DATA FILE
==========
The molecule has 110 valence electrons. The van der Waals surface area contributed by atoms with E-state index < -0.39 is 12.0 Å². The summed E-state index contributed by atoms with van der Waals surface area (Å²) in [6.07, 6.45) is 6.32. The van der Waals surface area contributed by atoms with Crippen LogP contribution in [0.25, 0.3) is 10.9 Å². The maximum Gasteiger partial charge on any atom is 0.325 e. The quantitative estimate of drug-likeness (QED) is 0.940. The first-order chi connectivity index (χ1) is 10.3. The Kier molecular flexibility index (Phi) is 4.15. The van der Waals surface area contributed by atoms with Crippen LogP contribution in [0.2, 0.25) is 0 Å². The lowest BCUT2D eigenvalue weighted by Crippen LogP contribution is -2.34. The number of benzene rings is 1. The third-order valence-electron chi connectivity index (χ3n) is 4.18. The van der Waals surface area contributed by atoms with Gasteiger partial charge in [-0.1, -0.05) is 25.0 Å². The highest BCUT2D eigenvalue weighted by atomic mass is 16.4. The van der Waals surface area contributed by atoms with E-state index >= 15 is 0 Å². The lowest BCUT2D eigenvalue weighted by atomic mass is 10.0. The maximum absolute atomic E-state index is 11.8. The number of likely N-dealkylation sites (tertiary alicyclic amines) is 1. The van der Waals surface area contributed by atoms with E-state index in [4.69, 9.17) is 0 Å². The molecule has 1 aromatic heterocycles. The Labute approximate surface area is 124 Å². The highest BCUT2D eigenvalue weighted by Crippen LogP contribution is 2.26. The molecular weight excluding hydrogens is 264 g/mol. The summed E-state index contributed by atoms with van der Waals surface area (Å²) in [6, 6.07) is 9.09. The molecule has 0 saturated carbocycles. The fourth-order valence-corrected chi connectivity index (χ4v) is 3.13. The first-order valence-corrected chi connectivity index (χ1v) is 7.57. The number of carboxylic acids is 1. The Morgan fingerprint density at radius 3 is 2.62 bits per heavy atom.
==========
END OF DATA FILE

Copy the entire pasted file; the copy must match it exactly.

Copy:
The molecule has 110 valence electrons. The van der Waals surface area contributed by atoms with E-state index < -0.39 is 12.0 Å². The summed E-state index contributed by atoms with van der Waals surface area (Å²) in [6.07, 6.45) is 6.32. The van der Waals surface area contributed by atoms with Crippen LogP contribution in [0.25, 0.3) is 10.9 Å². The maximum Gasteiger partial charge on any atom is 0.325 e. The quantitative estimate of drug-likeness (QED) is 0.940. The first-order chi connectivity index (χ1) is 10.3. The Kier molecular flexibility index (Phi) is 4.15. The van der Waals surface area contributed by atoms with Crippen LogP contribution in [0.2, 0.25) is 0 Å². The lowest BCUT2D eigenvalue weighted by Crippen LogP contribution is -2.34. The number of benzene rings is 1. The third-order valence-electron chi connectivity index (χ3n) is 4.18. The van der Waals surface area contributed by atoms with Gasteiger partial charge in [-0.1, -0.05) is 25.0 Å². The highest BCUT2D eigenvalue weighted by atomic mass is 16.4. The van der Waals surface area contributed by atoms with E-state index >= 15 is 0 Å². The lowest BCUT2D eigenvalue weighted by atomic mass is 10.0. The maximum absolute atomic E-state index is 11.8. The number of likely N-dealkylation sites (tertiary alicyclic amines) is 1. The van der Waals surface area contributed by atoms with E-state index in [4.69, 9.17) is 0 Å². The molecule has 1 aromatic heterocycles. The Labute approximate surface area is 124 Å². The highest BCUT2D eigenvalue weighted by Crippen LogP contribution is 2.26. The molecular weight excluding hydrogens is 264 g/mol. The summed E-state index contributed by atoms with van der Waals surface area (Å²) in [6, 6.07) is 9.09. The molecule has 0 saturated carbocycles. The fourth-order valence-corrected chi connectivity index (χ4v) is 3.13. The first-order valence-corrected chi connectivity index (χ1v) is 7.57. The number of carboxylic acids is 1. The Morgan fingerprint density at radius 3 is 2.62 bits per heavy atom.